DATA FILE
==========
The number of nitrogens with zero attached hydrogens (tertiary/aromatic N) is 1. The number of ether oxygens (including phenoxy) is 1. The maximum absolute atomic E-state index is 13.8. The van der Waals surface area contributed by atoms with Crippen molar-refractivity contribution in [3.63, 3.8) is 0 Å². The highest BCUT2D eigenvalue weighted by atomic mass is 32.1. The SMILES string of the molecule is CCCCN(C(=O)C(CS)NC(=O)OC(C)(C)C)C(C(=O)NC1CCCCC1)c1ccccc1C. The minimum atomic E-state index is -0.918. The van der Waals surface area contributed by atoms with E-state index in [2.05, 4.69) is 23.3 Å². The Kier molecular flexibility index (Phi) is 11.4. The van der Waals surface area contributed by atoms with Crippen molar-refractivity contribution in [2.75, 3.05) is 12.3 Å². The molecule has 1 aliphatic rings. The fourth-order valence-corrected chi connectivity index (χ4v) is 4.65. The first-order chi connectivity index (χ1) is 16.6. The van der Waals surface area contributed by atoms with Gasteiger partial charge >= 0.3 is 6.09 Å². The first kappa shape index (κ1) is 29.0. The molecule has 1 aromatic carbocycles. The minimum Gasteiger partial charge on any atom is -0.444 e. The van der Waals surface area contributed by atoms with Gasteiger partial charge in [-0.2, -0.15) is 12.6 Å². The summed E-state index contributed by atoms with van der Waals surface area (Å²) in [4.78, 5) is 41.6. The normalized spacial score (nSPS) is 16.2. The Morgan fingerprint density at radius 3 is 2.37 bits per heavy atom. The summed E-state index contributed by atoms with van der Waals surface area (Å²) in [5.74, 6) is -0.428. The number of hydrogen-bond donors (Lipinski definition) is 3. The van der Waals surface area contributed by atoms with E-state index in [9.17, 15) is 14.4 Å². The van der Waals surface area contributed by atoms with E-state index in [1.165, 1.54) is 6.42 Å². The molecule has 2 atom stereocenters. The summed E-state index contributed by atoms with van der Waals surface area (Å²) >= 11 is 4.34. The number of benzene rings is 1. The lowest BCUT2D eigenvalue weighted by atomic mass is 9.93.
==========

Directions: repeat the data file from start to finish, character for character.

The number of nitrogens with zero attached hydrogens (tertiary/aromatic N) is 1. The number of ether oxygens (including phenoxy) is 1. The maximum absolute atomic E-state index is 13.8. The van der Waals surface area contributed by atoms with Crippen molar-refractivity contribution in [3.63, 3.8) is 0 Å². The highest BCUT2D eigenvalue weighted by atomic mass is 32.1. The SMILES string of the molecule is CCCCN(C(=O)C(CS)NC(=O)OC(C)(C)C)C(C(=O)NC1CCCCC1)c1ccccc1C. The minimum atomic E-state index is -0.918. The van der Waals surface area contributed by atoms with E-state index in [2.05, 4.69) is 23.3 Å². The Kier molecular flexibility index (Phi) is 11.4. The van der Waals surface area contributed by atoms with Crippen molar-refractivity contribution in [2.75, 3.05) is 12.3 Å². The molecule has 1 aliphatic rings. The fourth-order valence-corrected chi connectivity index (χ4v) is 4.65. The first-order chi connectivity index (χ1) is 16.6. The van der Waals surface area contributed by atoms with Gasteiger partial charge >= 0.3 is 6.09 Å². The first kappa shape index (κ1) is 29.0. The molecule has 1 aromatic carbocycles. The minimum Gasteiger partial charge on any atom is -0.444 e. The van der Waals surface area contributed by atoms with Gasteiger partial charge in [-0.2, -0.15) is 12.6 Å². The summed E-state index contributed by atoms with van der Waals surface area (Å²) in [4.78, 5) is 41.6. The normalized spacial score (nSPS) is 16.2. The Morgan fingerprint density at radius 3 is 2.37 bits per heavy atom. The summed E-state index contributed by atoms with van der Waals surface area (Å²) in [5.74, 6) is -0.428. The number of hydrogen-bond donors (Lipinski definition) is 3. The van der Waals surface area contributed by atoms with E-state index in [9.17, 15) is 14.4 Å². The van der Waals surface area contributed by atoms with E-state index in [1.165, 1.54) is 6.42 Å². The molecule has 2 atom stereocenters. The summed E-state index contributed by atoms with van der Waals surface area (Å²) >= 11 is 4.34. The number of benzene rings is 1. The lowest BCUT2D eigenvalue weighted by atomic mass is 9.93.